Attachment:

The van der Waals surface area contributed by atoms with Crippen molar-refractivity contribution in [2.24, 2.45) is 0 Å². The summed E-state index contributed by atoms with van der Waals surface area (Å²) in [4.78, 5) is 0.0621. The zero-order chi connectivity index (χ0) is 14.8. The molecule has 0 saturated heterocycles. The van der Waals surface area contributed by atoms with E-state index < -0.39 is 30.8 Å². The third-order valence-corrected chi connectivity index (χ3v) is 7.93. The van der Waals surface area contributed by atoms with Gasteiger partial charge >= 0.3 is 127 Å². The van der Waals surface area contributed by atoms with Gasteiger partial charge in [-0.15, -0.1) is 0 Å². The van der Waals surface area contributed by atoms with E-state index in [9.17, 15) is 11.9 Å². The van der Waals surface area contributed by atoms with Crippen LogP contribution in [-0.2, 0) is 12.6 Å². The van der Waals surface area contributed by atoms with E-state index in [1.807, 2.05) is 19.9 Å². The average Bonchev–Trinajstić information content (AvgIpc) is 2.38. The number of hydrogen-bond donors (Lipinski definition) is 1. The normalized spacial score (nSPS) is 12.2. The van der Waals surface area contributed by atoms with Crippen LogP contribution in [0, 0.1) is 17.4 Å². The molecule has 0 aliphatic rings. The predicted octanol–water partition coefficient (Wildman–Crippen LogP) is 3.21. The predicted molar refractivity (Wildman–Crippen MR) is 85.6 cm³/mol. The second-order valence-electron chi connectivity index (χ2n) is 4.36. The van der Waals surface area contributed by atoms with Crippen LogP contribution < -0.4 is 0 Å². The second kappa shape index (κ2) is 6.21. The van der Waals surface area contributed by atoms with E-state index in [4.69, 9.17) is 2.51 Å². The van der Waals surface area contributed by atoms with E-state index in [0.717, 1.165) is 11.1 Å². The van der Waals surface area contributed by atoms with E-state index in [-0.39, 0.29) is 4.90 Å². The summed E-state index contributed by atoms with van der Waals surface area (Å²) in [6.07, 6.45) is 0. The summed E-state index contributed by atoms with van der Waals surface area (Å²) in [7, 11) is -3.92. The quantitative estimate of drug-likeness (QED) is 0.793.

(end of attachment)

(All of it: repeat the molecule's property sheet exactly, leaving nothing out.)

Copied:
The van der Waals surface area contributed by atoms with Crippen molar-refractivity contribution in [2.24, 2.45) is 0 Å². The summed E-state index contributed by atoms with van der Waals surface area (Å²) in [4.78, 5) is 0.0621. The zero-order chi connectivity index (χ0) is 14.8. The molecule has 0 saturated heterocycles. The van der Waals surface area contributed by atoms with E-state index < -0.39 is 30.8 Å². The third-order valence-corrected chi connectivity index (χ3v) is 7.93. The van der Waals surface area contributed by atoms with Gasteiger partial charge >= 0.3 is 127 Å². The van der Waals surface area contributed by atoms with Gasteiger partial charge in [-0.15, -0.1) is 0 Å². The van der Waals surface area contributed by atoms with E-state index in [9.17, 15) is 11.9 Å². The van der Waals surface area contributed by atoms with Crippen LogP contribution in [-0.2, 0) is 12.6 Å². The van der Waals surface area contributed by atoms with E-state index in [1.807, 2.05) is 19.9 Å². The average Bonchev–Trinajstić information content (AvgIpc) is 2.38. The number of hydrogen-bond donors (Lipinski definition) is 1. The normalized spacial score (nSPS) is 12.2. The van der Waals surface area contributed by atoms with Crippen LogP contribution in [0, 0.1) is 17.4 Å². The molecule has 0 aliphatic rings. The predicted octanol–water partition coefficient (Wildman–Crippen LogP) is 3.21. The predicted molar refractivity (Wildman–Crippen MR) is 85.6 cm³/mol. The second-order valence-electron chi connectivity index (χ2n) is 4.36. The van der Waals surface area contributed by atoms with Crippen LogP contribution < -0.4 is 0 Å². The second kappa shape index (κ2) is 6.21. The van der Waals surface area contributed by atoms with E-state index in [4.69, 9.17) is 2.51 Å². The van der Waals surface area contributed by atoms with E-state index in [0.717, 1.165) is 11.1 Å². The van der Waals surface area contributed by atoms with E-state index in [-0.39, 0.29) is 4.90 Å². The summed E-state index contributed by atoms with van der Waals surface area (Å²) in [6.07, 6.45) is 0. The summed E-state index contributed by atoms with van der Waals surface area (Å²) in [7, 11) is -3.92. The quantitative estimate of drug-likeness (QED) is 0.793.